It was my first official day. After making the familiar 25-minute drive to Miami Jai-Alai for 18 years, I was now approaching the vintage Dania Jai-Alai sign perched atop the rundown Pirates Hotel at Dania Beach Blvd. The neon arrow pointed to the right, towards the beach.
As I found a vacant spot in one of the numbered spaces in the Executive Parking Lot, I couldn’t help but notice the two cars parked in spaces #1 and #2. This had to be Steve Snyder’s (owner) and John Knox’s (general manager) two spots. I wondered how far down the line I was going to be.
Then, I got out of my car. I saw the multitude of Royal Palms waving in the ocean breeze. I could actually smell the salt from the Atlantic not more than a mile away. It almost felt like I was about to check into a resort and not actually reporting to work.
Miami Jai-Alai was so different. The entrance was right on a public street, NW 37th Avenue, in a very rundown area near the airport. I had been used to Tampa Jai-Alai, where there was an enormous parking lot separating our entrance from the busy Dale Mabry. It just always felt strange walking down the sidewalk to our Miami entrance.
Dania’s “modern” (actually built in the early 1950s and remodeled later) building was recessed back from Dania Beach Blvd (which was the road to the beach). The valet parking area separated the building from the street. There was a front and back entrance. Most fans entered the massive rear parking lot, peppered with palms. I was now standing on the side of the building, near the door to the executive offices. It was time to begin the new phase of my life, my life with Dania Jai-Alai.
“I’m Marty Fleischman, the new Assistant Manager,” I said to the friendly receptionist. “Oh, yes, our new Marketing Director,” she answered. “Go right up the elevator, Mr. Knox is waiting for you.” I wanted to say, “No, I’m the damn new Assistant Manager,” but she wasn’t wrong. I just didn’t want to be identified anymore as “the marketing guy.” I guess I felt a little like Dwight Shrute from “The Office” always wanting to be Assistant Regional Manager instead of Assistant to The Regional Manager.
Later, John took me down the hall and showed me my new office. Across the hall from me were two desks, one occupied by a short-haired lady, dressed kind of quirky. John said, “Marty, this the Marketing Secretary, Doanie.” First time I ever met a “Doanie” before. She eyed me cautiously not knowing my plans for her position. Truthfully, at that time, I did not know either.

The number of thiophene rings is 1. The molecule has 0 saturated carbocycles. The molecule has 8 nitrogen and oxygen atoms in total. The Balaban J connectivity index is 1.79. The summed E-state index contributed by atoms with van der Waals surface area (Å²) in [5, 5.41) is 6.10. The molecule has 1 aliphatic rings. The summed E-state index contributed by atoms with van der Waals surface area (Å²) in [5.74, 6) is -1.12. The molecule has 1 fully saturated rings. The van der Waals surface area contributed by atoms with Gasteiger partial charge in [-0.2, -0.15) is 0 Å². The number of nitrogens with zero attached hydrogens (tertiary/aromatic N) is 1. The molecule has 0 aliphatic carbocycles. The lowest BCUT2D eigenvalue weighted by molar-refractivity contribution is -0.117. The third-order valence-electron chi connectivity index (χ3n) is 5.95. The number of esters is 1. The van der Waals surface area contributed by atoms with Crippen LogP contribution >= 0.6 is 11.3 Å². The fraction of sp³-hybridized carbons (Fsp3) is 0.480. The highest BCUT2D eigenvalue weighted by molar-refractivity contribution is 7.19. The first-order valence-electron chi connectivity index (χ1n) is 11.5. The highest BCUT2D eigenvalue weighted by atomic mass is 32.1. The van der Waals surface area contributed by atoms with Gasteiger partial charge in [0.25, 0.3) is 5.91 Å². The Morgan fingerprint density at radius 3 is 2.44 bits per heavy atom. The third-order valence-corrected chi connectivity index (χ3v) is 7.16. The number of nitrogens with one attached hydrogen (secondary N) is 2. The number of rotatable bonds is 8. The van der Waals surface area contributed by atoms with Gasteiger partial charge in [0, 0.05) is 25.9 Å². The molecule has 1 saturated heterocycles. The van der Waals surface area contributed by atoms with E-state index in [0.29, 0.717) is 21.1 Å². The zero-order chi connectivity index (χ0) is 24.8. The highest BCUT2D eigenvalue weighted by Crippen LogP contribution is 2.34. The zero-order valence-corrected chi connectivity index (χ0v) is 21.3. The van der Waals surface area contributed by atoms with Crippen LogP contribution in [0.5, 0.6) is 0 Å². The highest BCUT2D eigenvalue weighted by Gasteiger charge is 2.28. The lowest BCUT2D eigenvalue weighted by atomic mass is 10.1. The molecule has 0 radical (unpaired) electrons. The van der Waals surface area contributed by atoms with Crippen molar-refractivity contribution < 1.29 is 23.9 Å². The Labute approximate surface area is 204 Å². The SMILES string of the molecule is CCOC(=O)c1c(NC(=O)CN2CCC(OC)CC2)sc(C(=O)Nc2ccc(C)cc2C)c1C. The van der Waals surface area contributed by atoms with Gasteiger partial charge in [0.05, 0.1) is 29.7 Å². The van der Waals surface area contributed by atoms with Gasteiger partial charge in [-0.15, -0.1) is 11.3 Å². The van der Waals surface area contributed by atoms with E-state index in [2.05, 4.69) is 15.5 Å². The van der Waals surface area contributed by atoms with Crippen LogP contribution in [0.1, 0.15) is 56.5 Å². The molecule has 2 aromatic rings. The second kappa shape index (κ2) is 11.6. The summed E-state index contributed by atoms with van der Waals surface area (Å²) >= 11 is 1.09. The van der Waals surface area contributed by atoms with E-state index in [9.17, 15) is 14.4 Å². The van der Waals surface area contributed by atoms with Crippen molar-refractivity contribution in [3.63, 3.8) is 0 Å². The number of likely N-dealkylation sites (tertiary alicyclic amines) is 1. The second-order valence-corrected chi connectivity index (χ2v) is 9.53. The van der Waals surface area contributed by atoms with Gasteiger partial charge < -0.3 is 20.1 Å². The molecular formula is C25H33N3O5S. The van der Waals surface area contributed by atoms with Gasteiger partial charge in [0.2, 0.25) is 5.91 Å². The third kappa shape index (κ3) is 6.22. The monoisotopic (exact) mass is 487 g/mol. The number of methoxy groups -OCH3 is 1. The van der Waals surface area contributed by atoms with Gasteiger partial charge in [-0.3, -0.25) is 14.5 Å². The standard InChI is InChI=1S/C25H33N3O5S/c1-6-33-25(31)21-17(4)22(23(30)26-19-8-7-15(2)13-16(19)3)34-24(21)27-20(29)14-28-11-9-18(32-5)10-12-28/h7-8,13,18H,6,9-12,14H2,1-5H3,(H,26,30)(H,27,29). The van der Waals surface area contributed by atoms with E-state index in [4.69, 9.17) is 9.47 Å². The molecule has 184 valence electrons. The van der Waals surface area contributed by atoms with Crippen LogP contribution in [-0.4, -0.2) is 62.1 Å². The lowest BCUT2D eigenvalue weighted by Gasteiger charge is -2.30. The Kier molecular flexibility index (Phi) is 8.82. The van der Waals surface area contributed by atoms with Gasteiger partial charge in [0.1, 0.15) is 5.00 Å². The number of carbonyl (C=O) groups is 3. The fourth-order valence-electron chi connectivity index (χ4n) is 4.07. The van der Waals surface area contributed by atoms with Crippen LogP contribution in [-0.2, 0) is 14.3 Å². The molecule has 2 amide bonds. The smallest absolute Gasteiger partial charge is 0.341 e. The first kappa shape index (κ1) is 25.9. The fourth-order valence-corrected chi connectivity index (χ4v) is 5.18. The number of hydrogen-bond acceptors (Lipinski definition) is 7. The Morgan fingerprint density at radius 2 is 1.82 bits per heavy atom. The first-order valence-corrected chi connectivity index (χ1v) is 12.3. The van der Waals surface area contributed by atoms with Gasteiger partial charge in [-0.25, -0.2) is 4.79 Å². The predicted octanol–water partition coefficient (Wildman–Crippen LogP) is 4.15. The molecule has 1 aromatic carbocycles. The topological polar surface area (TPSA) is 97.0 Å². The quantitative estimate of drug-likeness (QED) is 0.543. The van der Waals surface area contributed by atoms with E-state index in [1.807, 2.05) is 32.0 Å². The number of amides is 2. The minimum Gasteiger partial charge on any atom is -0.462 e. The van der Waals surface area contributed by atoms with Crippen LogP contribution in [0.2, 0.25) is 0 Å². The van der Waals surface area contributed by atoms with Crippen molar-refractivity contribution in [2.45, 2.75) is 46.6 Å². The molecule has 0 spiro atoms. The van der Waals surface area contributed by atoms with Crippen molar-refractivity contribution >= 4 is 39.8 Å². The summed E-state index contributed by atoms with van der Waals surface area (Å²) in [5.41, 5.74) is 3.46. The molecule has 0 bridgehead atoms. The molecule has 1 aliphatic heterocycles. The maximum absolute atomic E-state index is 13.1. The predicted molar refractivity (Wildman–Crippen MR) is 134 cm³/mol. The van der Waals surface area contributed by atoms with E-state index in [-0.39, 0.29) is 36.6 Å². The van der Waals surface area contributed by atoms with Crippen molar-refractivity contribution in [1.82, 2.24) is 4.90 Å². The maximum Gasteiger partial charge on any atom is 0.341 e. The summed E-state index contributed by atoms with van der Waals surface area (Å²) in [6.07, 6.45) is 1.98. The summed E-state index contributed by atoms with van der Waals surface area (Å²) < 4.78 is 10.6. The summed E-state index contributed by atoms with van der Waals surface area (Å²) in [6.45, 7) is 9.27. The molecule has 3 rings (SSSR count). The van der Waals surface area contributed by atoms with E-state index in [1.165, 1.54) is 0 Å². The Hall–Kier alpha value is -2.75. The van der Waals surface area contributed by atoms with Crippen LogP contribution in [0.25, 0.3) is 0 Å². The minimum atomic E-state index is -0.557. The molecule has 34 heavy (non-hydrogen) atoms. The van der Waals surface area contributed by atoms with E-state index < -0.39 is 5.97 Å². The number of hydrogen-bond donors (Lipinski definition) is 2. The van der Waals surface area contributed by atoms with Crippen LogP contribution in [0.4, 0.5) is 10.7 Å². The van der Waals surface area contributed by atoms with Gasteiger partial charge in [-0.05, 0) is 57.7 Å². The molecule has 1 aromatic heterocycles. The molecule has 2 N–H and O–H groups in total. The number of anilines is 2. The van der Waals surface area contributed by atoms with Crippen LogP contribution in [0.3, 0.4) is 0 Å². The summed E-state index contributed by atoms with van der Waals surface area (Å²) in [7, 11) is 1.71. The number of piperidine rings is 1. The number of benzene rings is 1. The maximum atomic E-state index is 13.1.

“Brian uses this desk when he’s in,” John continued pointing to the area next to Doanie. Brian Sallerson was the fronton publicity guy, who would report to me. He had worked at the Sun Sentinel prior to joining Dania Jai-Alai. I had spoken to Brian a few times while I was at Miami. A very nice guy, he would handle many of the PR duties during the performances, like supervising the announcers and statistician. He would, also, help coordinate fronton promotions.
My formal introduction to the other department heads came at the weekly department head meeting John held in the conference room next door to my office. As the 9 people filed in, I noticed each went to a specific chair. I took the empty one.
I was now surrounded by “the enemy.” After all, this was Dania Jai-Alai, Miami’s arch rival. When I was in Miami, our goal was to have better players than Dania, to beat them in tournaments, to have higher attendance. Dania seemingly was “The Evil Empire” and I had now come over “to the dark side.” All eyes were on the new guy! Yet, they all had friendly smiles on their faces.
As John introduced me, each shook my hand and gave me a warm welcome. I only knew one of them, Player Manager Jose Arregui. He had been in Tampa and Ocala with me in my early years. We were good friends, and I was thrilled to have one known ally among the group. The others seemed genuinely happy I was joining the team.
I spoke briefly about my past experience in the sport of Jai-Alai, my past duties in Miami, and how long I had known John. The meeting ended after John asked each department head if they had anything to say, none spoke. It was obvious to me this was John’s “show.” He would bring everyone up to date on any news or problems. Few ever spoke. I would be the exception.
Dania Jai-Alai’s physical building was similar to other frontons, except for the location of the offices (on the side of the building). That first day, I would follow John out the door across from my office, down this long, winding hallway through the bowels of the fronton, finally pushing open two doors to enter the 2nd floor lobby. Unfortunately, I was not always paying attention to his route and often walked into utility closets or storage rooms. It would take me months before I could navigate my way from my office to the snack bar.
A few days into my new job, Steve Snyder calls me and asks, “Marty, do you play racquetball?” Remembering my early 1980s soiree into the racquetball fad, I quickly said, “Of course, why?” He told me that he had built an indoor racquetball court just upstairs from my office and to bring my paddle. If nothing else worked out here in Dania, at least I was going to get a few racquetball games in.